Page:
Thursday, January 1, 2009

Wonton Gourmet: Fab-u-lous!

To me, Wonton Gourmet is like sushi. I can go for months without even entertaining the thought of sushi and then one day, WHAM! I can think of having nothing else but sushi. In very much the same light, when I get a craving for really good, authentic Chinese cuisine, I have found nothing better satisfies that craving than Wonton Gourmet, located on the corner of East 32nd and Payne near downtown Cleveland. Their particular cuisine is Hunan style, so nothing is overtly spicy, although there is always chili flakes in oil on the table as a condiment.

Last Sunday, having finished my lovely gelato, I suddenly got such a craving. I called up a few of my Cleveland friends and suddenly we had a lovely dinner party for five people. We descended on the restaurant around 6 pm and were warmly greeted by several members of the staff who recognized several members of our dining group. Normally when a group of non-Asians walks through the door, the first thing they normally put down on the table are forks. For us, they put down the standard chopsticks. While you can simply go by yourself, it is much more fun for a group because of all the dishes you can share.

There are actually three menus from which you can order. Two of them have English translations, but the third one, the daily specials, are written on placards that hang on the wall. For those, you must ask for the translation (or as my smart friend Stuart did, take a photo of the characters, post the photo on Flickr, and invite people to actually post notes on the photo with the translation). Since our group had gone at a very slow time during the day, it wasn't too big of a deal to ask for their time in translating whatever we needed.

We ordered dishes from all three menus. First we started with a fish maw and conpoy soup, served with red vinegar.

I have had this before and it is really, really delicious. The soup all by itself is really a well balanced soup. The red vinegar adds a touch of acidity and sweetness (kind of like a balsamic vinegar would). I was actually thinking of having a second bowl of soup when this arrived:

These are fried rice noodle rolls with soy sauce. Incredibly delicious, they are crispy and warm and soft all at the same time. Eaten with some chili oil (which is to the left of the photo), our table quickly gobbled these up. Next up were the house made turnip cakes, which unfortunately I did not get a photo of. I think there are two things I would ALWAYS order if I have a meal here: the turnip cakes and the chive potstickers, pictured here:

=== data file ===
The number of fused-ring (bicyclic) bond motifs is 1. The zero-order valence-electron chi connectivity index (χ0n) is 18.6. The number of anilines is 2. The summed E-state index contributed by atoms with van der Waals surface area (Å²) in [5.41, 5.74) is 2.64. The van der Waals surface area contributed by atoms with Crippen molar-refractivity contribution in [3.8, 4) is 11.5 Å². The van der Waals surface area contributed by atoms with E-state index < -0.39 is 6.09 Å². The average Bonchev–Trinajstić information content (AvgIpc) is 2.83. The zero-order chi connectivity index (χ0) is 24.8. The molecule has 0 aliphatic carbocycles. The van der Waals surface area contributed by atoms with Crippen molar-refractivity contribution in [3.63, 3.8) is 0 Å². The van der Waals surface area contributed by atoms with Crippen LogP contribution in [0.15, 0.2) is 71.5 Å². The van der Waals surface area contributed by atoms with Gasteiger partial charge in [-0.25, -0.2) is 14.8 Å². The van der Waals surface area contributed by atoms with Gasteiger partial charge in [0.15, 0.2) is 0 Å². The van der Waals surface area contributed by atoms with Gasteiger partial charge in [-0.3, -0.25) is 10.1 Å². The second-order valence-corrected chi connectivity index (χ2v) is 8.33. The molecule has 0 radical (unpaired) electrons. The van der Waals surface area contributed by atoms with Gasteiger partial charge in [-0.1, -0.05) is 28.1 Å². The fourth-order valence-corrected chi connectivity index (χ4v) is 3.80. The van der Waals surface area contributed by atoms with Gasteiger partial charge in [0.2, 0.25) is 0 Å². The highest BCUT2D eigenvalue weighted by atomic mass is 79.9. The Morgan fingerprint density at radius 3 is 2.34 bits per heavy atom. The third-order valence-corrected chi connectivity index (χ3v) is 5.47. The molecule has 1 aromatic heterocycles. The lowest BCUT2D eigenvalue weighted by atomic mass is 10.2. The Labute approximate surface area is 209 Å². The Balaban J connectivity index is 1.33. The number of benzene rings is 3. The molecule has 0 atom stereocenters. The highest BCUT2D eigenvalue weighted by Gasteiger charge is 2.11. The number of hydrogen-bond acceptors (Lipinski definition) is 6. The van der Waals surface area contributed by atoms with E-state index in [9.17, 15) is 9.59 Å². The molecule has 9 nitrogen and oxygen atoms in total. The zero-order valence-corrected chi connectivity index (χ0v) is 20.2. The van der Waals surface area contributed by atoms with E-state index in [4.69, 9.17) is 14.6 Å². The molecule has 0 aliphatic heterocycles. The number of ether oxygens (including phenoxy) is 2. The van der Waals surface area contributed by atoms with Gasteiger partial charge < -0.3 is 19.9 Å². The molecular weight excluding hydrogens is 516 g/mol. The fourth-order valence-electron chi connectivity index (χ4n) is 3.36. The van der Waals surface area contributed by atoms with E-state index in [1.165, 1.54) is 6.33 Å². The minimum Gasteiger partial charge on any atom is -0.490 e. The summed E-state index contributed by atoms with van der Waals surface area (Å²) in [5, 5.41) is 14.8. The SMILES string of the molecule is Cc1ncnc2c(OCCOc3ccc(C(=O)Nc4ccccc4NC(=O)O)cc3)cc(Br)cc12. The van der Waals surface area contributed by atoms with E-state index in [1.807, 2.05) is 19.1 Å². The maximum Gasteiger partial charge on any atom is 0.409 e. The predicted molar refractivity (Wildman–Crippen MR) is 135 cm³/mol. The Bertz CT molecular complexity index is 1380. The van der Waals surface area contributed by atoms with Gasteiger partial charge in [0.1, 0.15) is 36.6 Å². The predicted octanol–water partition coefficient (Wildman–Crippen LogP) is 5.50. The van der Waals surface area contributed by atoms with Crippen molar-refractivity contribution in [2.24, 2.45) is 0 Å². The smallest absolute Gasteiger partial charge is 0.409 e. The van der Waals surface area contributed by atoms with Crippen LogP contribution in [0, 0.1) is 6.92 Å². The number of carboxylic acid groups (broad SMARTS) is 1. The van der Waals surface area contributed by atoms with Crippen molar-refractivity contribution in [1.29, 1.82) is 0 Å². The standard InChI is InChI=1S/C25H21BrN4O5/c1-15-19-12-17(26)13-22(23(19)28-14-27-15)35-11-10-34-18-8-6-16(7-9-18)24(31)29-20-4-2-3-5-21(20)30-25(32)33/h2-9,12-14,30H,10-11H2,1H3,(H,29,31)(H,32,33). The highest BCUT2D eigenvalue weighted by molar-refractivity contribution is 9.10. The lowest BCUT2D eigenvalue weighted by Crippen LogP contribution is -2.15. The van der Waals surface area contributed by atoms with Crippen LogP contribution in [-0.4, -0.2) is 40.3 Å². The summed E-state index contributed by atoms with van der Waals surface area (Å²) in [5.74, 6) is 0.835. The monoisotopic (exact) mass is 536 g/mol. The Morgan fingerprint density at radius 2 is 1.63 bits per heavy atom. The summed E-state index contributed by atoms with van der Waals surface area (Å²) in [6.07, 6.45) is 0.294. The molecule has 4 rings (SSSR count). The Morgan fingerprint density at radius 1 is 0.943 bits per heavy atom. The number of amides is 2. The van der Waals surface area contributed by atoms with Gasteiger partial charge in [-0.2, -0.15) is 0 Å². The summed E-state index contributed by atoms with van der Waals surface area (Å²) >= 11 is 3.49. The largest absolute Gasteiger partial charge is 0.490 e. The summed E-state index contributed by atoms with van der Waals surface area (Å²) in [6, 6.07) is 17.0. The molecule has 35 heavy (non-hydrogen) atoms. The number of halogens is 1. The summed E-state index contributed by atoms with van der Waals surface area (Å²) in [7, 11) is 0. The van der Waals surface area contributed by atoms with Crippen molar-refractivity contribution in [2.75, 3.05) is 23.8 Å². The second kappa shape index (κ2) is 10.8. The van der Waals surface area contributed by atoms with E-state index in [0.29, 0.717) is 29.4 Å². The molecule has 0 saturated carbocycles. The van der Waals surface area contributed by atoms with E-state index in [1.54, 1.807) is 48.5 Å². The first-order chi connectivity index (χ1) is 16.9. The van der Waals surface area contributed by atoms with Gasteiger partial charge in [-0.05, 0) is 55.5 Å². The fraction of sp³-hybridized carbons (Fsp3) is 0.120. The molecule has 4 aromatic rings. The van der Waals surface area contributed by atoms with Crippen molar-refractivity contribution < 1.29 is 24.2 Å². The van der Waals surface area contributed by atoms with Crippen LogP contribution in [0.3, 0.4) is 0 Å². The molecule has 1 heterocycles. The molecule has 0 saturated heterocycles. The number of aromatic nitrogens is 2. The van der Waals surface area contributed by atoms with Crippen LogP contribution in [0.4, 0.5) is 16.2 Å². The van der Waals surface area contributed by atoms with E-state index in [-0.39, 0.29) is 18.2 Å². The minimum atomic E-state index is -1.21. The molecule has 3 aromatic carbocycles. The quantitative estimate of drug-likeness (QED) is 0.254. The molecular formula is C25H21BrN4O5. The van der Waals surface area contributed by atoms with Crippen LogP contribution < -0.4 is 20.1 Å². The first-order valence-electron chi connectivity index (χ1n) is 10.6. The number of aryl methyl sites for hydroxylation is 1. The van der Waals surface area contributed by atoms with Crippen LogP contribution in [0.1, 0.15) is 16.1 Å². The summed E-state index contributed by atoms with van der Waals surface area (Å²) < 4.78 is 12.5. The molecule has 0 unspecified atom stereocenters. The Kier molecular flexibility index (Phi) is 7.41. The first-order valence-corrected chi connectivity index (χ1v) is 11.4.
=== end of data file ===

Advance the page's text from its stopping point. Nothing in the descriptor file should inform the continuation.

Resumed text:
These are probably some of the best (and most consistent) potstickers I've ever had at any restaurant. And so fresh. So, at this point, the soup and appetizers are out of the way. Now come the main courses. First up, clams with spicy black bean sauce (towards the back of the photo):

This was spooned over white rice and was quite good. Another member of our group who had eaten the black bean sauce before said this one wasn't quite as good as she remembered, but I thought it was delicious nonetheless. Next up was was a dish that was hanging on the wall menu, braised pork belly with pickles.

This was very soft and tender and the pork did melt in your mouth, but this wasn't the best preparation of pork belly I've ever had. The "pickles" were nice though. If that weren't enough food already, we placed an order for the fried pork chops.

The pork was nicely fried (it wasn't greasy at all), but to me the pork was a little dry. It was served with slices scallions and chilis, but it didn't have a sauce, per se, so it didn't make too much sense to eat this over rice. Finally, (getting full yet?) on the recommendation of our server, we placed an order for fried fish and Japanese tofu. The "scallops" in the photo are actually the tofu, which they somehow managed to sear. I thought this one was good, but it didn't blow me away. Perhaps because we had all reached our gustatory limits.

Now, you might be thinking to yourself, how much did this ravenous feast cost? After filling your belly with the most amazing food, you can now fill your brain with the wonderful thought that all of this food, without tip, was a mere $14.40 per person. And we had leftovers to take home. Truly, truly amazing.

Needless to say, my craving for Hunan style Chinese cuisine has now been quenched. I'm kind of glad I live far enough away to make it sort of an effort to get to Wonton Gourmet. I think if I lived in Cleveland, I'd be eating there ALL the time.

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